Andrew Matheson interview: the Hollywood Brat who punched Freddie Mercury, stole from Cliff Richard and formed the UK's first punk band

‘I thought we would take over the world’

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In 1971, a teenager called Andrew Matheson from Gillingham, Kent, arrived in London to blaze a trail. Punk wasn’t yet born but its necessity was already clear to him. “The charts were full of either ‘Chirpy Chirpy Cheep Cheep’ or dreadful prog rock. Something had to be done.”

Inspired by the androgyny of Marc Bolan and unsettled by the Stateside emergence of New York Dolls, whose shtick was much the same as his, he quickly set about forming a British equivalent, specifically a sneering, combustible rock act that might just shake British rock’n’roll out of its doldrums.

He auditioned tirelessly and rigorously, his bar set high; an early advert in the Melody Maker ran: “Drummer wanted. Young, slim, must look, act & think like a star. No beards, no chrome-domes, no fatties.” Eventually he found himself four kindred spirits and announced the arrival of The Hollywood Brats, ostensibly the UK’s first punk band. “I had massive self-belief,” he says now, on this fine June day two generations later, “and a Hitler-like view of things. I thought we were going to take over the world.”

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The Hollywood Brats

But the world wasn’t interested. Formed in 1971, the Brats lasted but four years, during which time few even knew of their existence, though Matheson does like to point out that The Who’s Keith Moon considered them the greatest band he had ever seen. Their music was full of sneer and lippy self-loathing, and a sense of palpable violence that projected itself on to anyone that did happen to catch them live.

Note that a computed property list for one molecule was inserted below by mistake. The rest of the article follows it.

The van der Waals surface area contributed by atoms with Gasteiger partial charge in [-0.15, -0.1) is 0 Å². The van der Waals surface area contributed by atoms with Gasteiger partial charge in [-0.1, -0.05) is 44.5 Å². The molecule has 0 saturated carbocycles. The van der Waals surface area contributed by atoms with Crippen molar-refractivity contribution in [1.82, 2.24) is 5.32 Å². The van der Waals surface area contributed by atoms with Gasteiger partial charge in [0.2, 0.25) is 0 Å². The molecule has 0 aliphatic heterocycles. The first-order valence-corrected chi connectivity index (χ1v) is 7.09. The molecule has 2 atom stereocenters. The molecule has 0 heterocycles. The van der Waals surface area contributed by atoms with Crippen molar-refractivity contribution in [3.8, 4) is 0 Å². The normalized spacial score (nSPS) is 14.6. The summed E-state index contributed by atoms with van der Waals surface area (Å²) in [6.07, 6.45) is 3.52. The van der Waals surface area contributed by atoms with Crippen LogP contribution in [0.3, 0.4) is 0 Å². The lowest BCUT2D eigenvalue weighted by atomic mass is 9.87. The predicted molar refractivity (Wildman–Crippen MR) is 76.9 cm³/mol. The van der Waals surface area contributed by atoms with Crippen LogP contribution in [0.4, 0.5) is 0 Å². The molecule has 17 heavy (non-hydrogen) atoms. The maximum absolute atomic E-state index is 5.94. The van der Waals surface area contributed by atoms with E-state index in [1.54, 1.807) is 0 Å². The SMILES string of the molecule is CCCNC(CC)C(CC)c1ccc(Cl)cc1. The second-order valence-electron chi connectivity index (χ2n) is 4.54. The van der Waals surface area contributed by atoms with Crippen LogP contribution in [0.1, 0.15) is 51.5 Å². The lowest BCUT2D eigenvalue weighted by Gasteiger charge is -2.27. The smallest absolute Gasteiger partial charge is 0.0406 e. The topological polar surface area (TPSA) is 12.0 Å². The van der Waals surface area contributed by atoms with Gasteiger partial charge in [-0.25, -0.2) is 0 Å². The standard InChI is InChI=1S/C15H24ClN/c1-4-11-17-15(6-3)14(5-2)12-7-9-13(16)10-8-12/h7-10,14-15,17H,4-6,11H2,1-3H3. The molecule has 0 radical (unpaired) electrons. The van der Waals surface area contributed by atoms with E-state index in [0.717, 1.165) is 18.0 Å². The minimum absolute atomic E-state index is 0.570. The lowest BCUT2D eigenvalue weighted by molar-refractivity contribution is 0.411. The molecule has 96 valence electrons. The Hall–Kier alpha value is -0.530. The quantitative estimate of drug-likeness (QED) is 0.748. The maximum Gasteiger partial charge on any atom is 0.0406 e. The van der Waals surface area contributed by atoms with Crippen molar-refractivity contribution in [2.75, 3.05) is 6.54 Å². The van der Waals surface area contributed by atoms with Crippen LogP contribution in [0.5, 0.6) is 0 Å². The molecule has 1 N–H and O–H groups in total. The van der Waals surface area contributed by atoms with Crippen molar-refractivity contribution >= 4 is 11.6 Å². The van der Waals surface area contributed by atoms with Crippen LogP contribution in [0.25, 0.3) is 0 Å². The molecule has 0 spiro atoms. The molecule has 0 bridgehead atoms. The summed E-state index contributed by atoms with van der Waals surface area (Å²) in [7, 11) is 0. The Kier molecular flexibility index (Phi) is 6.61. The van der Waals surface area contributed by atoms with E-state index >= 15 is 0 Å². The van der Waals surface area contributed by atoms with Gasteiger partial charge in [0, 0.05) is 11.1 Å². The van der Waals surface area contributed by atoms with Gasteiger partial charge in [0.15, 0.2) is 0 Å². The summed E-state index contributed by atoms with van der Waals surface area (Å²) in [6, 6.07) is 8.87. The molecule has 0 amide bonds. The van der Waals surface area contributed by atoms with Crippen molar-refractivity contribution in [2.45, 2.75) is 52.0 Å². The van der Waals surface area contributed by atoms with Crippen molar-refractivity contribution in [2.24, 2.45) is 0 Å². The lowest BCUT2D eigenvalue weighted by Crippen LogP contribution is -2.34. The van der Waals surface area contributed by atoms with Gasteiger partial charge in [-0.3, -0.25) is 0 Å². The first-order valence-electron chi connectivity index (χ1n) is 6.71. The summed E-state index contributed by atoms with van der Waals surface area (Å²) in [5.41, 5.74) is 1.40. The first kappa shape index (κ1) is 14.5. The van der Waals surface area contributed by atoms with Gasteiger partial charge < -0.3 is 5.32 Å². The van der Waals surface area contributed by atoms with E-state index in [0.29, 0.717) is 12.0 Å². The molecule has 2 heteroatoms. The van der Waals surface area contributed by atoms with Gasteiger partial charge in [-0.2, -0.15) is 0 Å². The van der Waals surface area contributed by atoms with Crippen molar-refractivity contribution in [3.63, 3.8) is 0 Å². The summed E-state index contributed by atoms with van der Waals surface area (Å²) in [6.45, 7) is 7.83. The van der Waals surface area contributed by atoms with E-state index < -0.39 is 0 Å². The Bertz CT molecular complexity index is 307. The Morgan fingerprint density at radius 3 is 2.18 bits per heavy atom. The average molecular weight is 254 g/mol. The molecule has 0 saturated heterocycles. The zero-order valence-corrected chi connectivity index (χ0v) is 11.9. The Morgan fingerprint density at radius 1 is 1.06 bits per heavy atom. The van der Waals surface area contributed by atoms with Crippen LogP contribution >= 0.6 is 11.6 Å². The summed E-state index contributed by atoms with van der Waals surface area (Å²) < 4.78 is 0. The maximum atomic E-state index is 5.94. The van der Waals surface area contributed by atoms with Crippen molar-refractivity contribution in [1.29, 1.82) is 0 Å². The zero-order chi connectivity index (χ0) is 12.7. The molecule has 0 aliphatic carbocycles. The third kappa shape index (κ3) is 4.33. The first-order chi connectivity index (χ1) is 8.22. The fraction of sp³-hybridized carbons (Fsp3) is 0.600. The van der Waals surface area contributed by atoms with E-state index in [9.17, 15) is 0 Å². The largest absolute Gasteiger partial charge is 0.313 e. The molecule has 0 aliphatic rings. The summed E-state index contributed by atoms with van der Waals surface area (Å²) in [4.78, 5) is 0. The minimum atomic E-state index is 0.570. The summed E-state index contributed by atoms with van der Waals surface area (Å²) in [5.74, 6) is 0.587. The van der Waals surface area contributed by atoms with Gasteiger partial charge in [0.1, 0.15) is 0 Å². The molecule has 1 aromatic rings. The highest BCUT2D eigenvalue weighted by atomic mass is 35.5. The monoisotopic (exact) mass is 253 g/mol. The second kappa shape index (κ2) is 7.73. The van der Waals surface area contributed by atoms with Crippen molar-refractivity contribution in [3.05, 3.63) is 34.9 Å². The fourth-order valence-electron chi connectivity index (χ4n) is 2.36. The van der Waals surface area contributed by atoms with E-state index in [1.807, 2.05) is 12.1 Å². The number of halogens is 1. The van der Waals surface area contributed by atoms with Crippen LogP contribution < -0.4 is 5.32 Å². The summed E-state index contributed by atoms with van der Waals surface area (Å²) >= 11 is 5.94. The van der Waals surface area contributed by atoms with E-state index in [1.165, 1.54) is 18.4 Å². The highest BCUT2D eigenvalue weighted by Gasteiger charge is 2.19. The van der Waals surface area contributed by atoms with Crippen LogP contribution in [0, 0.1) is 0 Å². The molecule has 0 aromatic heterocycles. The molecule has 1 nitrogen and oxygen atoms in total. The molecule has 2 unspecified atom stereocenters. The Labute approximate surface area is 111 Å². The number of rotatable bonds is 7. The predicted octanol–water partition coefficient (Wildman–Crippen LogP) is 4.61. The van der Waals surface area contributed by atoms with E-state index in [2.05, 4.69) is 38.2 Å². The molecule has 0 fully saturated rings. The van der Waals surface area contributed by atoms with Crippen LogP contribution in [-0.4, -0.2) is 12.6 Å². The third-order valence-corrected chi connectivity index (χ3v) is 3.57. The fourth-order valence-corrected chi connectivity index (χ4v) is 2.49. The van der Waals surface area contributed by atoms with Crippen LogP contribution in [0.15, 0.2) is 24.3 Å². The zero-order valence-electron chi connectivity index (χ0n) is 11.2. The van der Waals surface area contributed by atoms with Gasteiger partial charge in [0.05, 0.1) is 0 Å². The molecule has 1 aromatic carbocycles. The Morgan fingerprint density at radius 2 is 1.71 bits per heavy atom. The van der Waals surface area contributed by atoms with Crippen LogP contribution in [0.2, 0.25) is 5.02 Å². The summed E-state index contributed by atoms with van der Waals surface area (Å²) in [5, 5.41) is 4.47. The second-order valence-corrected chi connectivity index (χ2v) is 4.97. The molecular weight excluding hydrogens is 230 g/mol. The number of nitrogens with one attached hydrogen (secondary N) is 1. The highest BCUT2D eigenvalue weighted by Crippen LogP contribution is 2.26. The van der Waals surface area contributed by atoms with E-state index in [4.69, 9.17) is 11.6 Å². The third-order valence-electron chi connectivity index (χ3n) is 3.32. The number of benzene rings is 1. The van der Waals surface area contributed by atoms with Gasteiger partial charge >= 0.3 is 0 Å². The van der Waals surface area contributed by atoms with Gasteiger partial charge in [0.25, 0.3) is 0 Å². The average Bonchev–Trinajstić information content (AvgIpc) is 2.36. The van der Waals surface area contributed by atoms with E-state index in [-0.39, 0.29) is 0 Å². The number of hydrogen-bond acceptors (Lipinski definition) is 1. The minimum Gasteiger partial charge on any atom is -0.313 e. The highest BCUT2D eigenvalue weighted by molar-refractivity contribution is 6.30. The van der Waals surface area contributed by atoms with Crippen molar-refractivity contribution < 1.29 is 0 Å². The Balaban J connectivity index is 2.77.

Their failure was abject but nevertheless made for a riotously entertaining story, and Matheson, who has dined out on its highlights for decades, has now turned it into a book. Sick On You - which takes its title from their most memorable song, about a man so disillusioned with his girlfriend he wants to vomit on her – might just be the most entertaining music memoir ever written. It’s the tale of what happens to delusions of grandeur when they are met with great swathes of public indifference.

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Andrew Matheson in the Washington Pub

Matheson hobnobbed with (and stole from) Cliff Richard, punched a young Freddie Mercury in the mouth for having the temerity to call his band Queen (before renaming themselves, The Hollywood Brats were The Queen), and managed to alienate every record company that came sniffing. Even when his band was thrown a lifeline, Matheson managed to torpedo it. In 1974, Mick Jones, not yet of The Clash, introduced him to an eager Malcolm McLaren, convinced the Brats might just be on to something. Matheson considered McLaren a man of no substance, and sent him packing. McLaren had to settle for signing The Sex Pistols instead.

Few books skewer the aspirations of youth revolt quite as deftly as Sick On You. Presumably, I say to him, reliving it all must have hurt? “Oh, I broke down weeping inconsolably five or six times during the writing of it,” he admits. For a moment, he is serious, and for a moment, I believe him. Then he laughs. “No, I’m lying. It was a blast. Look, it was a long time ago. I’m over it. And let’s face it, it’s a great story, right?”